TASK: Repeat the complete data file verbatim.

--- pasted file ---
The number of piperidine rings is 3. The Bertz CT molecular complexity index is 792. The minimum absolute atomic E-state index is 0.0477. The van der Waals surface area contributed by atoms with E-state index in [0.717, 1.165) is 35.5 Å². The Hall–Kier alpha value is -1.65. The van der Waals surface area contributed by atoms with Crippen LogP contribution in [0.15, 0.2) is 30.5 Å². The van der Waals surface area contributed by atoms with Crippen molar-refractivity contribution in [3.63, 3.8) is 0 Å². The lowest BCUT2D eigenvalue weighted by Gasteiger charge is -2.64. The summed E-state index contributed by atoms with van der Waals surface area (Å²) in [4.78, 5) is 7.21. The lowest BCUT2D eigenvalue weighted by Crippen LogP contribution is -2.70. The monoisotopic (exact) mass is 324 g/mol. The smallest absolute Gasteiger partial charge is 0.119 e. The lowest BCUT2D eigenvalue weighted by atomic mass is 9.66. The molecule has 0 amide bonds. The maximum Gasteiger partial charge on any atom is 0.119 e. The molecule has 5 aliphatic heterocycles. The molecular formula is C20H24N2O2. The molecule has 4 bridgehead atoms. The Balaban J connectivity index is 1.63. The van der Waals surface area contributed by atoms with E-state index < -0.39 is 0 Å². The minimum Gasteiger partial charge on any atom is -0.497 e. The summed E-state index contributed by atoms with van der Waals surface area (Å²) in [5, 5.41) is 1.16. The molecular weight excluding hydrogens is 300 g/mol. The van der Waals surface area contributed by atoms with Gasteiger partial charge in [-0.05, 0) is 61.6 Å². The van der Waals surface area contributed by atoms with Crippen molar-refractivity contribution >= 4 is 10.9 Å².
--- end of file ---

The number of piperidine rings is 3. The Bertz CT molecular complexity index is 792. The minimum absolute atomic E-state index is 0.0477. The van der Waals surface area contributed by atoms with E-state index in [0.717, 1.165) is 35.5 Å². The Hall–Kier alpha value is -1.65. The van der Waals surface area contributed by atoms with Crippen LogP contribution in [0.15, 0.2) is 30.5 Å². The van der Waals surface area contributed by atoms with Crippen molar-refractivity contribution in [3.63, 3.8) is 0 Å². The lowest BCUT2D eigenvalue weighted by Gasteiger charge is -2.64. The summed E-state index contributed by atoms with van der Waals surface area (Å²) in [4.78, 5) is 7.21. The lowest BCUT2D eigenvalue weighted by Crippen LogP contribution is -2.70. The monoisotopic (exact) mass is 324 g/mol. The smallest absolute Gasteiger partial charge is 0.119 e. The lowest BCUT2D eigenvalue weighted by atomic mass is 9.66. The molecule has 0 amide bonds. The maximum Gasteiger partial charge on any atom is 0.119 e. The molecule has 5 aliphatic heterocycles. The molecular formula is C20H24N2O2. The molecule has 4 bridgehead atoms. The Balaban J connectivity index is 1.63. The van der Waals surface area contributed by atoms with E-state index < -0.39 is 0 Å². The minimum Gasteiger partial charge on any atom is -0.497 e. The summed E-state index contributed by atoms with van der Waals surface area (Å²) in [5, 5.41) is 1.16. The molecular weight excluding hydrogens is 300 g/mol. The van der Waals surface area contributed by atoms with Gasteiger partial charge in [-0.05, 0) is 61.6 Å². The van der Waals surface area contributed by atoms with Crippen molar-refractivity contribution >= 4 is 10.9 Å².